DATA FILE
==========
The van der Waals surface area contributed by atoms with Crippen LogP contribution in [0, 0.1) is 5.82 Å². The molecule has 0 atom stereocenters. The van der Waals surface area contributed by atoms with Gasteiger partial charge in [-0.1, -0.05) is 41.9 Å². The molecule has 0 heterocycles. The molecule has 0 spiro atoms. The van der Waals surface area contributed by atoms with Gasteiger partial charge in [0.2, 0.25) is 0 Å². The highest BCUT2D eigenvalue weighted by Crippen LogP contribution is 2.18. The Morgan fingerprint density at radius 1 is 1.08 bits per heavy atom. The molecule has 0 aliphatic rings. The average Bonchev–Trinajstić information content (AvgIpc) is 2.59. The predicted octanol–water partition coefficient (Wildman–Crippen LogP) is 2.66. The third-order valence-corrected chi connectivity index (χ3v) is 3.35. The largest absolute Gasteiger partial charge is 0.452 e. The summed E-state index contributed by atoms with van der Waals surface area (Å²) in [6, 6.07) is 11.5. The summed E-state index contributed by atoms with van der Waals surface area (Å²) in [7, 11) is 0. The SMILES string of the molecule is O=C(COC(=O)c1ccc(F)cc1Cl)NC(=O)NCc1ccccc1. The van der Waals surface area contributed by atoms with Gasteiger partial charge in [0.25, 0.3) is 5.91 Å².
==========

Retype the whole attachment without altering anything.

The van der Waals surface area contributed by atoms with Crippen LogP contribution in [0, 0.1) is 5.82 Å². The molecule has 0 atom stereocenters. The van der Waals surface area contributed by atoms with Gasteiger partial charge in [-0.1, -0.05) is 41.9 Å². The molecule has 0 heterocycles. The molecule has 0 spiro atoms. The van der Waals surface area contributed by atoms with Gasteiger partial charge in [0.2, 0.25) is 0 Å². The highest BCUT2D eigenvalue weighted by Crippen LogP contribution is 2.18. The Morgan fingerprint density at radius 1 is 1.08 bits per heavy atom. The molecule has 0 aliphatic rings. The average Bonchev–Trinajstić information content (AvgIpc) is 2.59. The predicted octanol–water partition coefficient (Wildman–Crippen LogP) is 2.66. The third-order valence-corrected chi connectivity index (χ3v) is 3.35. The largest absolute Gasteiger partial charge is 0.452 e. The summed E-state index contributed by atoms with van der Waals surface area (Å²) in [6, 6.07) is 11.5. The summed E-state index contributed by atoms with van der Waals surface area (Å²) in [7, 11) is 0. The SMILES string of the molecule is O=C(COC(=O)c1ccc(F)cc1Cl)NC(=O)NCc1ccccc1. The van der Waals surface area contributed by atoms with Gasteiger partial charge in [0.25, 0.3) is 5.91 Å².